Register to reply 
Estabilishing a Statistically Based Causal Relationship 
Share this thread: 
#1
Dec512, 01:38 PM

P: 137

Hi all,
I was curious about how i would go about showing that samples of a variable separated in time may have a causal relationship. This actually may be more stochastic processes than pure statistics becuase I'm assuming random variables [itex] X, Y [/itex] have distributions [itex] f(x; k), g(y;k) [/itex] where k is a discrete index representing time samples. How would I prove that X>Y in the traditional sense of logic that "Given X, then Y", where the truth of this statement ranges from 1 to 1. Also just my thinking but "Given Y, then X" would not just be the negative of "Given X, then Y" I don't have anything in my stat book about this, but maybe it's just too basic? Not Sure. Thanks for the help. 


#2
Dec512, 04:48 PM

Mentor
P: 11,580

Where do you expect a causal relation? X>Y for some k?
You can find a correlation (if there is one), but that won't give you a causal relationship between both. X>Y where X comes before Y? You cannot rule out a common influence on both just based on that correlation, but at least you can rule out Y>X. 


#3
Dec512, 07:20 PM

Sci Advisor
P: 3,248

("Implication" is a topic of traditional logic. "Causation" is not. In fact, mathematics does have any standard definition for "causation". Discussions of causation are in the scope of Philosophy and Metaphysics.) 


#4
Dec512, 09:15 PM

P: 1

Estabilishing a Statistically Based Causal Relationship
Judea Pearl has done quite a bit of work on causality, especially through Bayesian networks. Googling his name, you will find quite a few generalaudience articles that might be interesting.
More mathematically, we may consider Bayesian Networks through graphical models and consider "interventions" in the model. In particular, see "Causal inference in statistics: An overview" by Pearl at http://ftp.cs.ucla.edu/pub/stat_ser/r350.pdf Everyone always like to say "Correlation does not imply Causation", so it is nice to be able to think about the other direction!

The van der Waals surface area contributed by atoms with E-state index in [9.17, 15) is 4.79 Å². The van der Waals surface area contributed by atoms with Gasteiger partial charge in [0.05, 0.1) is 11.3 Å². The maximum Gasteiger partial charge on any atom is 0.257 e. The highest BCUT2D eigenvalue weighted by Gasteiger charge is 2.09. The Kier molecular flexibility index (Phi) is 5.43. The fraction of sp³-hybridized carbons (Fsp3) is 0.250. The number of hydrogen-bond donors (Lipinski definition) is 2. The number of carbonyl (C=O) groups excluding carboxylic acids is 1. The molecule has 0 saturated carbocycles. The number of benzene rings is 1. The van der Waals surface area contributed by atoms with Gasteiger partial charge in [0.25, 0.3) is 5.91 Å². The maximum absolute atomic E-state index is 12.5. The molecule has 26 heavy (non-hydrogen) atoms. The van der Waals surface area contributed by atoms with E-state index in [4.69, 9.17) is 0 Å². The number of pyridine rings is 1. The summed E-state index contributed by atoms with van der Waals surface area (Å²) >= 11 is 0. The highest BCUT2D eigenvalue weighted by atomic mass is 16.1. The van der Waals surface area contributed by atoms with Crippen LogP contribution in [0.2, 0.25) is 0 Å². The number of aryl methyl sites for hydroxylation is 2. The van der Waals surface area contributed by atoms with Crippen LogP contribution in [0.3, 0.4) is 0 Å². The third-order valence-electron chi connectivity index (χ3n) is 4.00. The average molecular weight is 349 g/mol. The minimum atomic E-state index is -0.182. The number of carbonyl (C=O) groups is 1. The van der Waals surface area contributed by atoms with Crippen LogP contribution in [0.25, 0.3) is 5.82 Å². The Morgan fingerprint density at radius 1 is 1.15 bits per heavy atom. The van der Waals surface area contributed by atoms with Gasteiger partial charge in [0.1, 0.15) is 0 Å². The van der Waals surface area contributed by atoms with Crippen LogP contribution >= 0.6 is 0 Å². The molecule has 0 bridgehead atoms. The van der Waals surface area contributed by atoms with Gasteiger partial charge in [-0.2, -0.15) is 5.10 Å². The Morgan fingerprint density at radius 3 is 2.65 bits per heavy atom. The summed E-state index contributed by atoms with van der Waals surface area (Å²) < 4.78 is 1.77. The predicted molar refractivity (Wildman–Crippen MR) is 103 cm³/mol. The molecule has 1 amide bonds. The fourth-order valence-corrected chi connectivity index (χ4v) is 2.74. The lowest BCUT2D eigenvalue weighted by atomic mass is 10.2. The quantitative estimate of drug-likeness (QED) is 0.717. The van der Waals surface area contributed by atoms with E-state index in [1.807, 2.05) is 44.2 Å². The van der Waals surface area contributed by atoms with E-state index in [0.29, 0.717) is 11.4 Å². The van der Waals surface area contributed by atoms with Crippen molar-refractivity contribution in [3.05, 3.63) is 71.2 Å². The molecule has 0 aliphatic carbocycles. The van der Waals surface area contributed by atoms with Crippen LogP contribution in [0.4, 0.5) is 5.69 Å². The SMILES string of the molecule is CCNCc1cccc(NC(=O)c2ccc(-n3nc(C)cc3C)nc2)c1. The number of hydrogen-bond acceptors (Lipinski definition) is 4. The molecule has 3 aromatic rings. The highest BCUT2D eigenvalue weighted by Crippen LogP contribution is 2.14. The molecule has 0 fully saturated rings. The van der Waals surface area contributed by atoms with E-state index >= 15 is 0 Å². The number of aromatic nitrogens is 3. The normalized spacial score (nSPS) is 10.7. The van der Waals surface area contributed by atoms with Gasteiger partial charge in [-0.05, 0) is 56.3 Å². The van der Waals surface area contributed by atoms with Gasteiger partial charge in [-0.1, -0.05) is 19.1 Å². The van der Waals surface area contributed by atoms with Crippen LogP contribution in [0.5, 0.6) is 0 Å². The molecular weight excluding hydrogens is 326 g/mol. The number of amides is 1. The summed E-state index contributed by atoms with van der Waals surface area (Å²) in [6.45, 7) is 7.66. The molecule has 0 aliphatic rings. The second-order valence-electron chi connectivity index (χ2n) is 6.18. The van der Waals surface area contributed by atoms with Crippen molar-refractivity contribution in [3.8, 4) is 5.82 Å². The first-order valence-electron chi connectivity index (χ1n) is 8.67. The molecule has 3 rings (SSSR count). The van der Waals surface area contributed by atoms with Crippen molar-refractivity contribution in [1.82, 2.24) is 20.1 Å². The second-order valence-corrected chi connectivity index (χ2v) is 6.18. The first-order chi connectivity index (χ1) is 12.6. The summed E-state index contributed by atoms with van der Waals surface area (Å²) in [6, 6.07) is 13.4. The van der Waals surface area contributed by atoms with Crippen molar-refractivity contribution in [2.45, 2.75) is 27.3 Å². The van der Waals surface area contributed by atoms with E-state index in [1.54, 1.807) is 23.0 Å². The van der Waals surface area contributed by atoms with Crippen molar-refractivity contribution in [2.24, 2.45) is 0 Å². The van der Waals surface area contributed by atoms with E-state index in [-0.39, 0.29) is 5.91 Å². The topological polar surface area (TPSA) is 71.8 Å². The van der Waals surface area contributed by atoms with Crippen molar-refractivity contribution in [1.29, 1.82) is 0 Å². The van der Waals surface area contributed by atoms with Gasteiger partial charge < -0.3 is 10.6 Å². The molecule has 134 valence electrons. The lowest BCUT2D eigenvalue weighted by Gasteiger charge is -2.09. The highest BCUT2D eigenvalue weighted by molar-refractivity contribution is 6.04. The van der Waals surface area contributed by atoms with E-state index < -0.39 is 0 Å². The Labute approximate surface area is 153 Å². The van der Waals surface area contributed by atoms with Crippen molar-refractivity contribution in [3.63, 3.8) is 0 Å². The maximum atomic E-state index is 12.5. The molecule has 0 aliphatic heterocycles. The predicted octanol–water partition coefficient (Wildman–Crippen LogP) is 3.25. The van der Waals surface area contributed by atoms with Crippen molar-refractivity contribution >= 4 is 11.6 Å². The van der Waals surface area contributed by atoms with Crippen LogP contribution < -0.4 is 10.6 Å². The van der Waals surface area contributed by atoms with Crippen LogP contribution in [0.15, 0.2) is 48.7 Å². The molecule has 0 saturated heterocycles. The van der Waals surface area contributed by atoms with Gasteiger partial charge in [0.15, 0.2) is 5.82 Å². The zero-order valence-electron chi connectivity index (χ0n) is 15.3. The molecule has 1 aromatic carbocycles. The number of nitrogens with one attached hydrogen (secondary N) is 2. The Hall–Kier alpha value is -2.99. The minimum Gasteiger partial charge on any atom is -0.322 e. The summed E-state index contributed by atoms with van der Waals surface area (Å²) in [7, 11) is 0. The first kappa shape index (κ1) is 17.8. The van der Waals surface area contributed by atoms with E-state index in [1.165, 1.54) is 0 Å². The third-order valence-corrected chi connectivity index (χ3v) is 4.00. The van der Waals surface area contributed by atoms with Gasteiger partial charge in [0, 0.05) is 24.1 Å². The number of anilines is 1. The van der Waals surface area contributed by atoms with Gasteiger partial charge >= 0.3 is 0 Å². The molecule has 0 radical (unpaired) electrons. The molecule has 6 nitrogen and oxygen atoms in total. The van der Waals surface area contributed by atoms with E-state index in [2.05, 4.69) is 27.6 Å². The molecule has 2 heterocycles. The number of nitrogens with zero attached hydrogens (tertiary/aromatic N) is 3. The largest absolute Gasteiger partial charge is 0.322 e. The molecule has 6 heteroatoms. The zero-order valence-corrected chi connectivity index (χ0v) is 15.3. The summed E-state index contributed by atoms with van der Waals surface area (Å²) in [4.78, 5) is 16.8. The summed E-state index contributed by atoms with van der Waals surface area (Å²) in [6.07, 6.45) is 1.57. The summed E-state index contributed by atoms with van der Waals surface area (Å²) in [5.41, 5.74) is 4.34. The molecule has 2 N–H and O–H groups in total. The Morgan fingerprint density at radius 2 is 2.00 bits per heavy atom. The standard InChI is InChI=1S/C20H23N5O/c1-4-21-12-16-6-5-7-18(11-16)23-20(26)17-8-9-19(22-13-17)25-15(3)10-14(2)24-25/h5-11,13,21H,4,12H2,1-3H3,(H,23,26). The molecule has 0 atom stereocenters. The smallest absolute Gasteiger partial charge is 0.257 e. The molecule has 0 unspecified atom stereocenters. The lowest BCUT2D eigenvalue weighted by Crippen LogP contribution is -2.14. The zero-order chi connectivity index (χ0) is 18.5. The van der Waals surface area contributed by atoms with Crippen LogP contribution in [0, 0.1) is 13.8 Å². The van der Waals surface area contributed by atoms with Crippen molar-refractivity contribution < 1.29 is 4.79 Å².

#5
Dec512, 11:18 PM

P: 570




#6
Dec612, 11:42 AM

P: 137

Stephen tashi: yes I suppose you are right. I may need to revise my range of outcome to 0 to 1. Mfb: I am talking about a metric in which you conclude some analog truth value to "x causes y" using both time series for all k. Edit* ImaLooser: Based on MathandPi's Post (after actually starting to read the material from Pearl), Causation does not imply correlation since it's actually possible that the causation is nonlinear (from my understanding since correlation would imply, if anything at all, a linear causation between [itex] X [/itex] and [itex] Y [/itex]). There is no reason for causation to be an inherently linear operation in general. 


Register to reply 
Related Discussions  
The quantum state cannot be interpreted statistically?  Quantum Physics  521  
When does my corner shop become statistically relevent?  Set Theory, Logic, Probability, Statistics  1  
What Does Causal Really Mean in CDT (Causal Dynamical Triangulation) Quantum Gravity?  Beyond the Standard Model  1  
Statistically independent confusion  Set Theory, Logic, Probability, Statistics  4  
Is this a valid way to calculate statistically probable value?  Set Theory, Logic, Probability, Statistics  2